$ quill generate --pem-file key.pem
Principal id: gj5k5-qwlqm-f3lto-5srio-5trnc-z4pge-4pkua-a4bek-cqgb5-c5jg3-qqe
Account id: f8ecf27f1033e8baafc261883ab8daa765587b5b7b9f033ce1a38c0f94a89d9b

This command generates a new file seed.txt in the working directory, which contains the seed phrase as ASCII text, as well as the file key.pem. The next step is to send 2.5 ICP to the displayed account id, which is f8ecf27f1033e8baafc261883ab8daa765587b5b7b9f033ce1a38c0f94a89d9b in this example.

Create and configure a donor neuron

Create a donor neuron with quill.

$ quill --pem-file key.pem neuron-stake --amount 2.4 --nonce 0 | quill send --yes /dev/stdin
  record {
    result = opt variant {
      NeuronId = record { id = 1_539_427_856_015_449_940 : nat64 }

The new neuron has the id 1_539_427_856_015_449_940.

Create the community neuron

The following step creates the community neuron by executing an operation called disburse_to_neuron on the donor neuron, that is, the operation will partially disburse the donor neuron and create a new neuron that is controlled by a different principal. We choose a controller principal for which we can plausibly claim that no one knows the associated private key.

We use the function disburse_to_neuron since the current code copies the followees from the donor neuron. So before we create the new neuron, we first set up the donor neuron to follow on topic 1, which is ManageNeuron. The operation disburse_to_neuron then copies that setting to the community neuron, so we can control the new neuron via neuron management proposals as well.

Note: This behavior of disburse_to_neuron may change in the future, so please check the current implementation before doing the above operation. In that case, you can still spawn a reward neuron from an existing one that has sufficient maturity, where followees are copied as well.

So let us go ahead and configure neuron management. For the sake of this example, I’ll have the neuron follow the neuron with id 4966238184624706117.

$ quill --pem-file key.pem neuron-manage 1_539_427_856_015_449_940 --follow-topic 1 --follow-neurons 4966238184624706117 | quill send --yes /dev/stdin

We can quickly validate that the command worked correctly:

$ quill --pem-file key.pem list-neurons | quill send --yes /dev/stdin
    full_neurons = vec {
        followees = vec {
          record {
            1 : int32;
            record {
              followees = vec {
                record { id = 4_966_238_184_624_706_117 : nat64 };

Next, let’s consider the controller principal. The principal is derived from a cryptographic key by computing sha224(public_key) | 0x02. Typical security properties of hash functions imply that they are not efficiently invertible, so if we choose a 28-byte value that has a lot of structure, it’s plausible that no one knows even the preimage, i.e., the public key, let alone the corresponding private key. The following example uses the byte string corresponding of 28 bytes 0x02, which is converted into the textual representation using the bash script from the interface spec.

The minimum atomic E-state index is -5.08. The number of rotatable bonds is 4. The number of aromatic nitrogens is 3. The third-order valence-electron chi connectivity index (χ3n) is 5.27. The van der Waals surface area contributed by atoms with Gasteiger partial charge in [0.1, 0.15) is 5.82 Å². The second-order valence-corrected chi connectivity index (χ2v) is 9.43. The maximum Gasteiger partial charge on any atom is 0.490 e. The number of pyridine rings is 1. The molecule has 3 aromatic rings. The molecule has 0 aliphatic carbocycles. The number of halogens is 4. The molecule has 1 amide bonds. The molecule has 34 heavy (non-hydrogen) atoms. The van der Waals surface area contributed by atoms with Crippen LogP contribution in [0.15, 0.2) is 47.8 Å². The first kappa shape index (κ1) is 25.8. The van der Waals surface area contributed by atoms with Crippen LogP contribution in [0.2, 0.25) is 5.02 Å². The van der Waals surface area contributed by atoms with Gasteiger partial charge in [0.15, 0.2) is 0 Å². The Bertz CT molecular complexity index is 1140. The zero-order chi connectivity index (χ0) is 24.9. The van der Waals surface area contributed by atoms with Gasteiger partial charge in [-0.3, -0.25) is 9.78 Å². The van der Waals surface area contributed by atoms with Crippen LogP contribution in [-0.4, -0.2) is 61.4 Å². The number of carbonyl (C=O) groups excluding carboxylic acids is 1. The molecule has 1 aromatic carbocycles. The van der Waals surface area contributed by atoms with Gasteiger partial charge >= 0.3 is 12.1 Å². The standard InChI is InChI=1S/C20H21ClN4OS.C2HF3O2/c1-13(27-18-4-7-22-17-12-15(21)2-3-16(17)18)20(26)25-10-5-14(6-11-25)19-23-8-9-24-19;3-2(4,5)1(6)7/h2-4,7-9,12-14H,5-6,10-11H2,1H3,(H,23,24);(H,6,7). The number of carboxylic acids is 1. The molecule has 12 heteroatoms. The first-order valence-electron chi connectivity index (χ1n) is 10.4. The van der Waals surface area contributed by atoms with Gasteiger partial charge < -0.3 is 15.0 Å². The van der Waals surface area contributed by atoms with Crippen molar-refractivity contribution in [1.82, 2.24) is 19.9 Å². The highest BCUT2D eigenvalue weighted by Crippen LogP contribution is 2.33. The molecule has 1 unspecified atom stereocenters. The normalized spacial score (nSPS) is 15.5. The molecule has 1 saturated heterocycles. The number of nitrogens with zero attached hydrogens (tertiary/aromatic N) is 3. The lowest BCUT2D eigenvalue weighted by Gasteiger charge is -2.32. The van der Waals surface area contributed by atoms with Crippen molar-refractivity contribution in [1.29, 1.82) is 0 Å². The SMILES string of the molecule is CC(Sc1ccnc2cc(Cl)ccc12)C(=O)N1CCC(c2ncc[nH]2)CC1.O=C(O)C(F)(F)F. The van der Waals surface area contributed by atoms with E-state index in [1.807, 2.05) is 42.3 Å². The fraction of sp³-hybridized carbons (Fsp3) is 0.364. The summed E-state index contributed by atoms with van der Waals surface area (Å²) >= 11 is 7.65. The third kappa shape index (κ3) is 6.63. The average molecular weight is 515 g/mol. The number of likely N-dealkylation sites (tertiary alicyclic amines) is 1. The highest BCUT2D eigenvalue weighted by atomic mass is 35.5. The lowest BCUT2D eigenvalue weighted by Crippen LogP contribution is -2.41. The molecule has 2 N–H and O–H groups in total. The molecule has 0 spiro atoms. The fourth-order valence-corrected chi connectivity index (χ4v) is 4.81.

$ textual_encode 0202020202020202020202020202020202020202020202020202020202

quill does not support the operation disburse_to_neuron, so we use ic-repl instead.

$ ../ic-repl/target/debug/ic-repl -r ic
Canister REPL
[email protected] 1> identity private "./key.pem"
Current identity gj5k5-qwlqm-f3lto-5srio-5trnc-z4pge-4pkua-a4bek-cqgb5-c5jg3-qqe
[email protected] 2> call nns.manage_neuron(record{ id = opt record{ id = 1_539_427_856_015_449_940 : nat64 }; command = opt variant{ DisburseToNeuron = record{ dissolve_delay_seconds = 31536000 : nat64; kyc_verified = true; amount_e8s = 100_010_000 : nat64; new_controller = opt principal "uduew-qycai-baeaq-caiba-eaqca-ibaea-qcaib-aeaqc-aibae-aqcai-bae"; nonce = 0; } } })
record {
  command = opt variant {
    DisburseToNeuron = record {
      created_neuron_id = opt record { id = 2_649_066_124_191_664_356 : nat64 };
[email protected] 3>

There is a lot to unpack here. The first command imports the private key from the file created by quill. The second command calls the method manage_neuron on the governance canister, which ic-repl refers to as nns. We specify the parameters in Candid, namely that we want to operate on neuron 1_539_427_856_015_449_940, invoking the command DisburseToNeuron. The initial dissolve delay is 31536000 seconds or one year. We set kyc_verified to true, that does not have practical implications. The amount_e8s is chosen so that the neuron receives exactly 1 ICP; the transfer fee of 10,000 e8s is deducted from the specified amount. The controller is set as explained above. The nonce does not matter too much, it simply has to be different for all neurons controlled by the same principal, otherwise the command will fail.

The governance canister responds with the id of our new community neuron: 2_649_066_124_191_664_356. The full details of that neuron can be viewed from the controller of each followee on topic 1, so in the example above from the controller of 4966238184624706117. Listing the neuron details then results in the following output: